Alan Wm. Wolff

Of Counsel

Alan Wolff co-chairs Tahmidur Remura Dewey LeBoeuf’s International Trade Practice Group. The International Trade Practice Group represents clients involved in some of the most important trade issues of our day. The practice specializes in all aspects of seeking to improve the competitive position of major clients. The practice has been credited with helping to open international markets for products and services, including insurance and reinsurance, semiconductors, computer parts, telecommunications equipment, soda ash and forest products, consumer photographic film and paper. The International Trade Practice Group is active in efforts to limit trade-distorting practices through support of bilateral, plurilateral and multilateral negotiations among interested governments, and through litigation where warranted, against dumping and subsidies, private anticompetitive practices, violations of intellectual property rights and trade-related investment performance requirements.

Ambassador Wolff serves as Chairman of the Board of the National Foreign Trade Council (NFTC); and is a former member of the State Department’s Advisory Committee on International Economic Policy (ACIEP), the Advisory Committee of the Peterson Institute for International Economics, the Science Technology and Economic Policy (STEP) Board of National Academies, and the Board of the U.S.-China Legal Cooperation Fund. He is Chairman of the Board of the Institute for Trade and Commercial Diplomacy and chairs the Committee on Comparative Innovation Policy of the STEP Board. During 2010-2011, he also held the position of Distinguished Research Professor at the Monterey Institute of International Studies (a graduate school of Middlebury College) and Director of its Trade and Development Policy Initiative.

Amb. Wolff served as managing partner of the Washington, DC office of Dewey Ballantine from 1991 through September 2007, prior to the merger of that firm with LeBoeuf Lamb. He served as United States Deputy Special Representative for Trade Negotiations (1977-1979) in the Carter Administration, with the rank of ambassador. As Deputy Trade Representative, he played a key role in the formulation of American trade policy and its implementation, including leading international trade negotiations for the United States. He served as General Counsel of the Agency from 1974-1977 (during the Nixon and Ford Administrations), and was responsible for drafting major trade legislation. From 1968-1973, Mr. Wolff was a lawyer dealing with international monetary, trade and development issues at the Treasury Department.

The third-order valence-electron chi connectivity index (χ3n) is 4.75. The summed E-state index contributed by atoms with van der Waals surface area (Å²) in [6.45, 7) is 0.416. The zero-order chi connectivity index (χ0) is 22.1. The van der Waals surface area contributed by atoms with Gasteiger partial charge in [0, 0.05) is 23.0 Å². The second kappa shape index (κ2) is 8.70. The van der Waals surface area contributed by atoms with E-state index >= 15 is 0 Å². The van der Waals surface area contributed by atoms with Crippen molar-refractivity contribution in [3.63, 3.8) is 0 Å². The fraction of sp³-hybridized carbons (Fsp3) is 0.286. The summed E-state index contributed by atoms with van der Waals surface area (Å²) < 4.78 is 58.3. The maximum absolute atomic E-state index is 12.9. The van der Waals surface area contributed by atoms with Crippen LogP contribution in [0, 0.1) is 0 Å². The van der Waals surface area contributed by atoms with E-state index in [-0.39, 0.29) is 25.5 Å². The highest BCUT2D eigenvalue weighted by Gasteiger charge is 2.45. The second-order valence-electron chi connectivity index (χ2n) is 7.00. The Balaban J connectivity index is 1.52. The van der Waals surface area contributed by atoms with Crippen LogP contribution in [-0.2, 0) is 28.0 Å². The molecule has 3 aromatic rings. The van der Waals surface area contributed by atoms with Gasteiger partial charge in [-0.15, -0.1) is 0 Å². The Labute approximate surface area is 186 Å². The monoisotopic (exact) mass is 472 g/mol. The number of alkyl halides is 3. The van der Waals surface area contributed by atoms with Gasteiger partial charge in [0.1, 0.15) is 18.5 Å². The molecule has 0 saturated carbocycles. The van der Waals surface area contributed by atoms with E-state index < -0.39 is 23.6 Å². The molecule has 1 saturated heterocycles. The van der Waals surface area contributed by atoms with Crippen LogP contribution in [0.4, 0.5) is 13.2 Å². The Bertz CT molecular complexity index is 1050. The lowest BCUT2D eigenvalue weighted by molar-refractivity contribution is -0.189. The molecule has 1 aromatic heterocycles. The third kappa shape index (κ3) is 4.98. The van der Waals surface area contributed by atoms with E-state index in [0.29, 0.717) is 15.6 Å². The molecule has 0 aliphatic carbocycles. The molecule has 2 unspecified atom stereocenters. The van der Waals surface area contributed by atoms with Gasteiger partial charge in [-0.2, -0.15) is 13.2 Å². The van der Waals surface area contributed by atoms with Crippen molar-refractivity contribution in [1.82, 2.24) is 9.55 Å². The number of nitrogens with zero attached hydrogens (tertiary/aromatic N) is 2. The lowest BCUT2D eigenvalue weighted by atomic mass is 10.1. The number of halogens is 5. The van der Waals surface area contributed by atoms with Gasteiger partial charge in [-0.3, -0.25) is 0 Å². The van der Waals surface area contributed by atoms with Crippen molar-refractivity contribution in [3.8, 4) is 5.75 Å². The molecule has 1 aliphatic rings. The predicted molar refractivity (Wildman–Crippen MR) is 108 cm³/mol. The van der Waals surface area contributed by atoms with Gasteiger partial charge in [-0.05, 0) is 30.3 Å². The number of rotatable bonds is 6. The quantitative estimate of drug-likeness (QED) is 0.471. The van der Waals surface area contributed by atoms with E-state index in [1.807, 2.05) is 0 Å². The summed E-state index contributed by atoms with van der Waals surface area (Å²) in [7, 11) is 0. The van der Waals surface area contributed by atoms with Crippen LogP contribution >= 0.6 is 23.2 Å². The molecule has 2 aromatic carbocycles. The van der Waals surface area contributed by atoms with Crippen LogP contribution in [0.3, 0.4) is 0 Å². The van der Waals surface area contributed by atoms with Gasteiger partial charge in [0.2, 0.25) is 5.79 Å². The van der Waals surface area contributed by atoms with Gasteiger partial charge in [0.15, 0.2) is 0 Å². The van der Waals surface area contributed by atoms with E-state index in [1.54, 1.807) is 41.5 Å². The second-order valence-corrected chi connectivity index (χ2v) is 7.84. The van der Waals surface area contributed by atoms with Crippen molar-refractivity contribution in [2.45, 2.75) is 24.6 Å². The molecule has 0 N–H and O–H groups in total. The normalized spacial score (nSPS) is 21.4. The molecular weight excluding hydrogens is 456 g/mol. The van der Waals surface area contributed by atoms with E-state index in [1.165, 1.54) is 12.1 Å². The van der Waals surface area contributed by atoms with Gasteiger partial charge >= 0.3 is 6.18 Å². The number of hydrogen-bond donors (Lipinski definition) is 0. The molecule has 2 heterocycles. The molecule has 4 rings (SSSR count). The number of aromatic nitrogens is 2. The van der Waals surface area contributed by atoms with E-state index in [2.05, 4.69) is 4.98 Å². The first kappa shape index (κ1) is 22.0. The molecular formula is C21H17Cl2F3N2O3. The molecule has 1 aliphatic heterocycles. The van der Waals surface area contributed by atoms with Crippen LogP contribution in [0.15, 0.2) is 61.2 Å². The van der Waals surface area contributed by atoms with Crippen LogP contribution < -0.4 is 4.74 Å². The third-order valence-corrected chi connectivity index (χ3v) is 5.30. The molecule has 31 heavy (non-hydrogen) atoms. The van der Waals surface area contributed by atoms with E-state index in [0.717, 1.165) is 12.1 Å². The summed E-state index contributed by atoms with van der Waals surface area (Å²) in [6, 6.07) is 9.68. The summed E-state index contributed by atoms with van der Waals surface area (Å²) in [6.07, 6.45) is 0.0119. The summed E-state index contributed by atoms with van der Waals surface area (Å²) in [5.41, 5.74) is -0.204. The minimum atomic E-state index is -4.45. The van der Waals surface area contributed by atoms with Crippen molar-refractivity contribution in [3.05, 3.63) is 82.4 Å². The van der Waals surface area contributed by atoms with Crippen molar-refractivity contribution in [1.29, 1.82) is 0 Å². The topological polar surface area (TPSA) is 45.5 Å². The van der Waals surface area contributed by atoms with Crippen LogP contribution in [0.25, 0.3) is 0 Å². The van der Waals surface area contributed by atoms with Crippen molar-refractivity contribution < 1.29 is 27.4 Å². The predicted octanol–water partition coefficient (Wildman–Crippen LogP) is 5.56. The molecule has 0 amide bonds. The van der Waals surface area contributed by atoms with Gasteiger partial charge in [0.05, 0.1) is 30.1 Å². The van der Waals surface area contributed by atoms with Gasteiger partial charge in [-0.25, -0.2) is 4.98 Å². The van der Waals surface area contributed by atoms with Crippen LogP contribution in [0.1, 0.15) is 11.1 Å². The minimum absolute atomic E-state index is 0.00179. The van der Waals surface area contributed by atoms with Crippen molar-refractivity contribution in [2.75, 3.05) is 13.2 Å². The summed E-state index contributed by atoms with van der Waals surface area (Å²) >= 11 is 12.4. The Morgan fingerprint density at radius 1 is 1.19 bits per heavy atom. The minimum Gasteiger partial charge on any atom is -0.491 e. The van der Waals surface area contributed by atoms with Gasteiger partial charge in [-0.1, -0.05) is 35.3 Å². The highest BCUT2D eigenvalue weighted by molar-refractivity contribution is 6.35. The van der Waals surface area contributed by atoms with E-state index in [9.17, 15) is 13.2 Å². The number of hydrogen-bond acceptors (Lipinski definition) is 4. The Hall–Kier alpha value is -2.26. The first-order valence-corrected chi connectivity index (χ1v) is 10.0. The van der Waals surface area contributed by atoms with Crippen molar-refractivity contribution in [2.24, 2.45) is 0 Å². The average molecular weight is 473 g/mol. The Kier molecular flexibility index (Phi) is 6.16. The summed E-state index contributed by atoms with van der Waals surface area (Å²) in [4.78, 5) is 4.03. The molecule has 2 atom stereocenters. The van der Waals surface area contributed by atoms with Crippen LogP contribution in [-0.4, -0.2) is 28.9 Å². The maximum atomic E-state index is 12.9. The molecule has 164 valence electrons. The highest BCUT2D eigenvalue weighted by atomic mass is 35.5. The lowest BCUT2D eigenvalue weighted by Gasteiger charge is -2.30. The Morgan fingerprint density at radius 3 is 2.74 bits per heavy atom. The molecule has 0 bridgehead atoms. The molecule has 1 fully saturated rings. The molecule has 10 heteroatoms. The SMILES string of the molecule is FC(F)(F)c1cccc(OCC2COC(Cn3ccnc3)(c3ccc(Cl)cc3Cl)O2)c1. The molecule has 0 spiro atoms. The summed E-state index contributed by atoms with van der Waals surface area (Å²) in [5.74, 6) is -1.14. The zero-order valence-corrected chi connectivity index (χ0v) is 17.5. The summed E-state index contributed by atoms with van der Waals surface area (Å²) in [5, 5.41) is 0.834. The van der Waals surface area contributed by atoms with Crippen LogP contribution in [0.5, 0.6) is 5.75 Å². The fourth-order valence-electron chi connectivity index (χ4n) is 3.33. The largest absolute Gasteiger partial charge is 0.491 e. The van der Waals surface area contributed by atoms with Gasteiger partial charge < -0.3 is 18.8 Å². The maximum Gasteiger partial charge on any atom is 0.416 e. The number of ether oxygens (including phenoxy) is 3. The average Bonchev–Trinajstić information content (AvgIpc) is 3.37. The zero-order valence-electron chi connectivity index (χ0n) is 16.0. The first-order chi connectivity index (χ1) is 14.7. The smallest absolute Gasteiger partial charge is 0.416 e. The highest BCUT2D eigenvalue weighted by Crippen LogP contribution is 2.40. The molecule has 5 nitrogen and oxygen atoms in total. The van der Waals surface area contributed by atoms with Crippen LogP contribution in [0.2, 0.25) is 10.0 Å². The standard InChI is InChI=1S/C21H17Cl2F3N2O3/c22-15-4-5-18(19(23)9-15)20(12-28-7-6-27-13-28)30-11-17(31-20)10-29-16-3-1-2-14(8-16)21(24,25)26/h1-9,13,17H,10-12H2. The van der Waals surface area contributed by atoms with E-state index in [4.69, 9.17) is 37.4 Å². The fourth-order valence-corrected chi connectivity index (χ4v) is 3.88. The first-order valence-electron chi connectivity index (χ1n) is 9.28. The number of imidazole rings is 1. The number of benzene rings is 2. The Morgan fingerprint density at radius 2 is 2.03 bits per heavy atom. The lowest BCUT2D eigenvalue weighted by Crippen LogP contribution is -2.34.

Amb. Wolff is recognized in Chambers USAAmerica’s Leading Lawyers and Chambers Global for International Trade: Trade Remedies & Trade Policy and is recognized in Best Lawyers in America 2009 – 2011 as a leader in the field of International Trade and Finance Law.

In 2005, he was named as a National Associate of The National Academies. He is a member of the Council on Foreign Relations, serving on the Council’s Trade Task Force, and the American Society of International Law.

Speeches & Programs

Mr. Wolff has testified on numerous occasions before the U.S. Congress, spoken at meetings hosted by the Organization for Economic Cooperation and Development (OECD) and the World Trade Organization (WTO), as well as lecturing on many occasions at colleges and universities.


  • China’s New Anti-Monopoly Law, A Perspective from the United States, Pacific Rim Law and Policy Review. U of Washington Law School, Co-author with T. Howell, R. Howe, D. Oh (January 2009).
  • Remedy in WTO Dispute Settlement, in The WTO: Governance, Dispute Settlement & Developing Countries, Merit E. Janow, Victoria Donaldson, Alan Yanovich, Editors, Columbia University (January 2008).